The Truth About Low-sodium Soy Sauce and How To Get the Most Out of It
Categories and production methods for low-sodium soy sauce
How to get the most out of low-sodium soy sauce
By their very nature, these lower sodium soy sauce varieties taste less salty, which can contribute to consumers using more of the product to achieve desired flavors in their meals. This can result in the amount of sauce used “canceling out” the low sodium benefits. There are, however, some ways around this conundrum.
The first is using sai-shikomi soy sauce.
While koikuchi soy sauce has a salt content of roughly 16%, sai-shikomi soy sauce has a lower proportion of roughly 14%. Its salt content is equivalent to less sodium koikuchi soy sauce.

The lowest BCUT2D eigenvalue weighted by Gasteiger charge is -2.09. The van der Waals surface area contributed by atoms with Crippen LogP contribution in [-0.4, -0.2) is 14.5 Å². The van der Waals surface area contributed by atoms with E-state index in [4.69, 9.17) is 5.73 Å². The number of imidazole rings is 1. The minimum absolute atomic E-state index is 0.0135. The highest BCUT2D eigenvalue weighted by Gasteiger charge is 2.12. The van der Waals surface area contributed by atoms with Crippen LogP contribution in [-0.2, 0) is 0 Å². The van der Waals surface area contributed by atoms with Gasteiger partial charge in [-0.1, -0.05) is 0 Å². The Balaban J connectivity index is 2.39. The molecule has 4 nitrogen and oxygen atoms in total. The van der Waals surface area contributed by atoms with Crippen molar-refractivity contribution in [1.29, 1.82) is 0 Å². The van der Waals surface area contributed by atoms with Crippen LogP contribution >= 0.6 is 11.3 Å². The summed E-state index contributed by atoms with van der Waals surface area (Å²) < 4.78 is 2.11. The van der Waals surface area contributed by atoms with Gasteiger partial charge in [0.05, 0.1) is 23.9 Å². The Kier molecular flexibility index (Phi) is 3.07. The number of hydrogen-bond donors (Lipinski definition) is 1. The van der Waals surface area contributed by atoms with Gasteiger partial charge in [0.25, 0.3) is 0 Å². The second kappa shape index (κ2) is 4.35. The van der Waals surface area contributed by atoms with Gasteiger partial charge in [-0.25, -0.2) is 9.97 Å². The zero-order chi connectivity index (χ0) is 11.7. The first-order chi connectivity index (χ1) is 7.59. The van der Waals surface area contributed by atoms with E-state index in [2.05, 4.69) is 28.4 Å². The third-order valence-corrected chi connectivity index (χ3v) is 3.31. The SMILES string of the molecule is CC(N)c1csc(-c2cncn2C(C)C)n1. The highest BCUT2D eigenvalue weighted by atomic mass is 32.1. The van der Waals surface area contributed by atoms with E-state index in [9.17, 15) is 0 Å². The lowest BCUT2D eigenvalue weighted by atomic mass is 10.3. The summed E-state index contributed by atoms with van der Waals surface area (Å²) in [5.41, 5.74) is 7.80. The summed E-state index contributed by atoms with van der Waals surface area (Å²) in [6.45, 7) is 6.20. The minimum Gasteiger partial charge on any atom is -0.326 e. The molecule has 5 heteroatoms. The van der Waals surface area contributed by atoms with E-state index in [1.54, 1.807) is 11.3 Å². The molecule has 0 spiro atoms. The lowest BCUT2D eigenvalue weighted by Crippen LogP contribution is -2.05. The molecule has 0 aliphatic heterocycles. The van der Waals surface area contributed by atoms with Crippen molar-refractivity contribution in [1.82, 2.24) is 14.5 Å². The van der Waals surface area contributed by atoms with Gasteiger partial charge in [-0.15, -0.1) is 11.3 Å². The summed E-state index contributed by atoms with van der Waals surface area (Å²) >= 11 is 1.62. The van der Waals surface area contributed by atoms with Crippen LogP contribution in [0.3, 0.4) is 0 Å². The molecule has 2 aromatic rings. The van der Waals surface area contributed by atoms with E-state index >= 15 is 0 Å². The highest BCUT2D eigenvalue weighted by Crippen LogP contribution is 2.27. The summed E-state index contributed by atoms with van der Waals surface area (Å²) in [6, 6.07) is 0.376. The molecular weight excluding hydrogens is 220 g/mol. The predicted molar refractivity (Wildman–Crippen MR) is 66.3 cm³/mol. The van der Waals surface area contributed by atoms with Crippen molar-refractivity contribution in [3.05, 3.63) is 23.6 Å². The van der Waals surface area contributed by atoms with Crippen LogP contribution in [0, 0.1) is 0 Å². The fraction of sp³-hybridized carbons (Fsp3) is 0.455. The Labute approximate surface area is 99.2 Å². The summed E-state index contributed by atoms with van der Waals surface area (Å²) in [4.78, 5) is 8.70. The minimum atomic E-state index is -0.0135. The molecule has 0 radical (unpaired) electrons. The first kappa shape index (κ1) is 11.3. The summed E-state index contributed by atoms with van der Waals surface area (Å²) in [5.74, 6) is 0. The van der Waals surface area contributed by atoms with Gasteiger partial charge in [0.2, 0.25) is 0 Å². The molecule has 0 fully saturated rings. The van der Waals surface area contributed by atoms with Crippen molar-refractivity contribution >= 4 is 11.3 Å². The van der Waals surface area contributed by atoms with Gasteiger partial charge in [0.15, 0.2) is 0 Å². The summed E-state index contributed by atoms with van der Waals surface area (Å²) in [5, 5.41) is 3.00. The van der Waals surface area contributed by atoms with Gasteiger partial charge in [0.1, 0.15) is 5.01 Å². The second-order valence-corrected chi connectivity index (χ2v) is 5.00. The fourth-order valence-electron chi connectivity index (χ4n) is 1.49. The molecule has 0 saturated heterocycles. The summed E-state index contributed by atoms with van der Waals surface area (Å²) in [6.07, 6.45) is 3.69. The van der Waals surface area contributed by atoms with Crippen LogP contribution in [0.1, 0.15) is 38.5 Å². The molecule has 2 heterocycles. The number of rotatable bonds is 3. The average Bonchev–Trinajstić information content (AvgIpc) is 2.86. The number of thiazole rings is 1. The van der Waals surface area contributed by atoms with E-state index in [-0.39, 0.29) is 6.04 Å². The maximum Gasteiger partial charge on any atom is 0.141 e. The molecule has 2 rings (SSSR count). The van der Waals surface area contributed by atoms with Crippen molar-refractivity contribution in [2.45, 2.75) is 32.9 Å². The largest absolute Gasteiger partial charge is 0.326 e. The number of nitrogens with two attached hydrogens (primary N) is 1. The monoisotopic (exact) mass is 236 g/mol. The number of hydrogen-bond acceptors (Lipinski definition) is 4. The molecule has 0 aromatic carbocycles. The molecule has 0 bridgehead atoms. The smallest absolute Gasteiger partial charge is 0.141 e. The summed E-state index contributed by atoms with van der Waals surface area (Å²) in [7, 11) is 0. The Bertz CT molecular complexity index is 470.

Meanwhile it uses around twice the amount of soy beans and wheat, granting it a richer umami flavor. This translates to more satisfying flavors even when the sauce is used in lower quantities, achieving an overall reduction in sodium while still making meals taste great.
If you’re still intent on using low-sodium or less-sodium soy sauce, you can add more flavour to your meal by adding vinegar or fruit juice to increase acidity, or by adding herbs and spices. Increasing potassium intake can also blunt the negative effects of excess sodium, so high-potassium ingredients in your cooking can help to counteract that extra splash or two of soy.
Of course, delicious food is one of life’s greatest pleasures, so living a well-balanced lifestyle that permits us to use normal soy sauce in moderation may be the greatest soy sauce hack of all.